By Virginia Dean
The contract between the Bridgewater Select Board and the Windsor Sheriff’s Department may soon undergo changes that would make the coverage of the town more consistent and prevent it from having a shortfall with a lack of revenue from ticketed offenses.
The town currently allocates $245,000 for speed enforcement and other calls, the same as last year, according to Town Clerk Nancy Robinson. For FY 2018-2019, the actual budgeted expense was $238,000 and the actual was $210,000.
That provision includes the sheriff’s department providing 84 hours of patrol service 12 hours a day, seven days a week at an hourly rate of $56. This takes into account back road patrols and such service calls as car accidents, ambulance or fire.
Vermont Public Radio reported last year that Bridgewater and Plymouth have the highest speed ticket revenue in the state.
The last fiscal year, Bridgewater ended with a $28,000 shortfall in revenue due to several factors, town officials related.
“Once a ticket is written,” said Robinson, “we don’t know when it will come in. It isn’t guaranteed revenue. A ticket, for instance, could be written in January but we might not see it for several months after.”
This is due in part, Robinson explained, because of the way a ticket is paid. Some may pay on time while others may put themselves on a payment plan; some may make partial payments and then pay in full while others may delay their payments out of disagreement with the issuance of a ticket in the first place.
In addition, because deputies are called to take care of other call services, the amount of tickets issued may fluctuate from year to year.
“Three or four years ago, the Select Board decided to add to its budgeting contract for deputies to attend safety events and backroad patrols,” said Robinson. “It’s an addendum that is sent to the sheriff. The deputies are medically-trained to partake in these extra call services.”
Once a ticket has been issued and paid, it then goes to the Judicial Bureau in White River Junction, Windsor County Sheriff Mike Chamberlain explained.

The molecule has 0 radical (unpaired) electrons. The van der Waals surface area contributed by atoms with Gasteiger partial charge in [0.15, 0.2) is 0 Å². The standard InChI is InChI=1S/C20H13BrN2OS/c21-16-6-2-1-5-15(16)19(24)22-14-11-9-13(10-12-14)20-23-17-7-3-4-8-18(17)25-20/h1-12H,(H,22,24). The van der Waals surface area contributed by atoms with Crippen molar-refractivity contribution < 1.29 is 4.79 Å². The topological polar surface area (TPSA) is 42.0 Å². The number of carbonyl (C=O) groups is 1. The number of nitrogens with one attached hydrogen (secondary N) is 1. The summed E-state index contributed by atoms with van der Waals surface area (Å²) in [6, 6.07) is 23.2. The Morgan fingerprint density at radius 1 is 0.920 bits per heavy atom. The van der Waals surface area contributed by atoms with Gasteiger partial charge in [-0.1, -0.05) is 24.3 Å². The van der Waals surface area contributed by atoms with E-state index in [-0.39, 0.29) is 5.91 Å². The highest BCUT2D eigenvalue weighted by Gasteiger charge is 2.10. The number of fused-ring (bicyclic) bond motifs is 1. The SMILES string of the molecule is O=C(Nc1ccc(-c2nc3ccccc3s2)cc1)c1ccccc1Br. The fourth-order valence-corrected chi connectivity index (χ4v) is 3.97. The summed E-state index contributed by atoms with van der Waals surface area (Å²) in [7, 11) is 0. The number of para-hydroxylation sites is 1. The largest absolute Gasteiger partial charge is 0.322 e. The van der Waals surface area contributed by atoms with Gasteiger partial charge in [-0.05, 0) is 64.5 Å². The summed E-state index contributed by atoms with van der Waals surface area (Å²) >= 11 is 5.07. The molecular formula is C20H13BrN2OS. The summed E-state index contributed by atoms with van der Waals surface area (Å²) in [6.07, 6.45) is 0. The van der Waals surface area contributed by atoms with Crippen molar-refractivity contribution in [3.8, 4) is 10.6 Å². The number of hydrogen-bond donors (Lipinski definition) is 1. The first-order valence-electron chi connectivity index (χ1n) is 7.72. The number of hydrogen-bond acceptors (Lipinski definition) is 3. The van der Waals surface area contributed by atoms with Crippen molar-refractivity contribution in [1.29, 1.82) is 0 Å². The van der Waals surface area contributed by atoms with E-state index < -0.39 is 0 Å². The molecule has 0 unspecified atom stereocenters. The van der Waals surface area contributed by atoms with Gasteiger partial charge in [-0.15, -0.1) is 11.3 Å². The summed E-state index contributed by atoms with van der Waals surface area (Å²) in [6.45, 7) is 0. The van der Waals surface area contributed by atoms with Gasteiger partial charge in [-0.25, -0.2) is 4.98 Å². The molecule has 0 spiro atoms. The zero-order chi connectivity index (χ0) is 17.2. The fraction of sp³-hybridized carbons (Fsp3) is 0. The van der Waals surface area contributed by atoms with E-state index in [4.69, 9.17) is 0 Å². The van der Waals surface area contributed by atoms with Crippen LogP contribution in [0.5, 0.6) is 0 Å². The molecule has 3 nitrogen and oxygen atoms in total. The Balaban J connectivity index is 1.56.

“I know that the bureau was backed up last fall because of a changeover in its traffic ticket payment system,” said Chamberlain. “It has caught up now, but it had to work out problems associated with that transference. That may have had an impact as well.”
Another factor contributing to the revenue deficit is drivers becoming more cautious as they go through town.
“More people are abiding by the law because they know they’re going to be stopped,” said Select Board Chair Lynne Bertram.
Bertram indicated that instead of the current road signs from the Bridgewater Corners Country Store to the Woodstock line along Route 4, there should be flashing lights in the center of town.
“There should be one speed through there,” said Bertram. “It would allow the deputies to cut back their hours in order to do other things than ticketing. Yet, we do want the presence of the sheriff, and if we put up flashing lights, the sheriff won’t be stopping anyone.”
The seeming conundrum might be simplified, Bertram indicated, by paying for coverage in the early morning when she said there is the highest traffic flow.
“If it’s important to respond to emergencies, it’s usually in the late afternoon or at night,” said Bertram. “I’m just not happy with the whole situation.”
Bertram explained that the Select Board would be willing to meet with the Sheriff’s Department to work out a plan to which both sides could agree.
“Absolutely,” said Chamberlain. ”That’s what it’s all about – to figure out what the best service is to the town. After all, that’s how we survive. The funding source pays for our cruisers, deputies and equipment. We don’t get state funding for law enforcement.”
Chamberlain said the average price for a cruiser and the equipment that goes with it is about $50,000. He noted that his department is contracted with eight towns in the immediate area.
“It’s a pretty expensive operation but we try to do the best we can to provide the best service possible,” said Chamberlain.